Two Marine One helicopters (L) and a Marine Four copter on the baseball fields in Prospect Park this afternoon. (Photos: Geoffrey Croft/NYC Park Advocates) Click on images to enlarge. 


By Geoffrey Croft

All games were suspected today in the baseball fields in Prospect Park on account of the President of the United States.

Two Marine One helicopters - one carrying Barack Obama and the other a decoy - along with two other copters began ascending on the fields around 2:45pm this afternoon. 

Marine One touched down in the outfields of baseball field # 3 and # 4 kicking up large clouds of infield dirt and rattling tree branches.

Spectators strained to catch glimpses of the spectacle along the park's Long Meadow, pathways and through trees wrapped with blue police caution tape.

Marines in full dress uniform stood near the copters and Marine aviator personnel were also seen walking the grounds of the ball fields.

A contingent of emergency service personnel including NYPD ESU and FDNY were stationed near the landing area and along the park's drives.

A large contingent of unformed officers were spread out on the park grounds.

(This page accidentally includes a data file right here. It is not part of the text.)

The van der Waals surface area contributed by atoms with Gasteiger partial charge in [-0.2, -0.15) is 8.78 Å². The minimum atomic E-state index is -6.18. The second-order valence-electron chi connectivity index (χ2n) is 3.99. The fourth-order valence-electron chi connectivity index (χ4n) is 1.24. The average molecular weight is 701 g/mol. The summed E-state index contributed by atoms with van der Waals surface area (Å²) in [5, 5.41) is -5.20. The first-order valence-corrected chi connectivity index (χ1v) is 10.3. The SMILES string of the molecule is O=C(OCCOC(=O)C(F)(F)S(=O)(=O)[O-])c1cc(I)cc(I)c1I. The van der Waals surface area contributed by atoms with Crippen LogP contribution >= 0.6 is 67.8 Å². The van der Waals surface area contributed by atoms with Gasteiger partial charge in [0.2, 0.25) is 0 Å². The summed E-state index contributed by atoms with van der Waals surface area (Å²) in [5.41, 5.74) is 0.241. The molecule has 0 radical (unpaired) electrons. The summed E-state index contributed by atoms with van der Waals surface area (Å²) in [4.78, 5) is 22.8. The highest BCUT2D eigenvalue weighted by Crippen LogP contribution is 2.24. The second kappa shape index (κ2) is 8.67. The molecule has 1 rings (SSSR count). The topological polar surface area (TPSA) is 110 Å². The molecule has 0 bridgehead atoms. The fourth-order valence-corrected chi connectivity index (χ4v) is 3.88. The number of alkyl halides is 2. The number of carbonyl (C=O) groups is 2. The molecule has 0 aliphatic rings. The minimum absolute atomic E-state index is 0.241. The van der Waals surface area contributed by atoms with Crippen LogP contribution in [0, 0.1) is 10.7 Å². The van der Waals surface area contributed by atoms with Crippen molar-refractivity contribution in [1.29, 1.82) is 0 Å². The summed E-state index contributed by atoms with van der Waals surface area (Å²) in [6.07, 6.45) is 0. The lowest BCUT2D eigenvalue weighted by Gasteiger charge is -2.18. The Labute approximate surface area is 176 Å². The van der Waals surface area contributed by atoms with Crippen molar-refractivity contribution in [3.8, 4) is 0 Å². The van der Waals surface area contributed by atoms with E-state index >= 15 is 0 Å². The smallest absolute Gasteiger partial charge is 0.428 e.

Visitors today found the park's drives closed to vehicle traffic but pedestrians were allowed inside with only the parameter around the ball fields closed off in a "frozen zone."

The West Drive near the ball fields were also closed for a short period of time. 

Earlier this week the Prospect Park Alliance announced on its website that the entire 585 acre park would be closed for six hours, however yesterday they clarified that saying only portions would be closed without providing addition information. 

The President was in Brooklyn to visit Pathways in Technology High School in Crown Heights. 

In the mid-1980s the future president lived a half a block from Prospect Park in a town house on Second Street in Park Slope after he graduated from Columbia.

Marine Three and Four parked on the baseball fields flanked by an NYPD ESU truck.

Spectators along the park's Long Meadow watch Marine One land.

Marine One lands in Prospect Park.

Spectators near the West Drive. 

Marine Four and Three. 

Marine Four 

FDNY standing by.

Marine Four. 

Marine One standing by.

Police guard the entrance to Prospect Park along Grand Army Plaza.

Thursday, October 24, 2013

DA Announces Indictment Of Jason Carroll, 23, For Sexually Assaulting 2-Year-Old Girl In Riverside Park Bathroom

Jason Carroll, 23 of West 56th Street,  has been indicted for sexually assaulting a 2-year-old girl in the bathroom at Neufeld Playground in Riverside Park near West 75th Street on September 24th.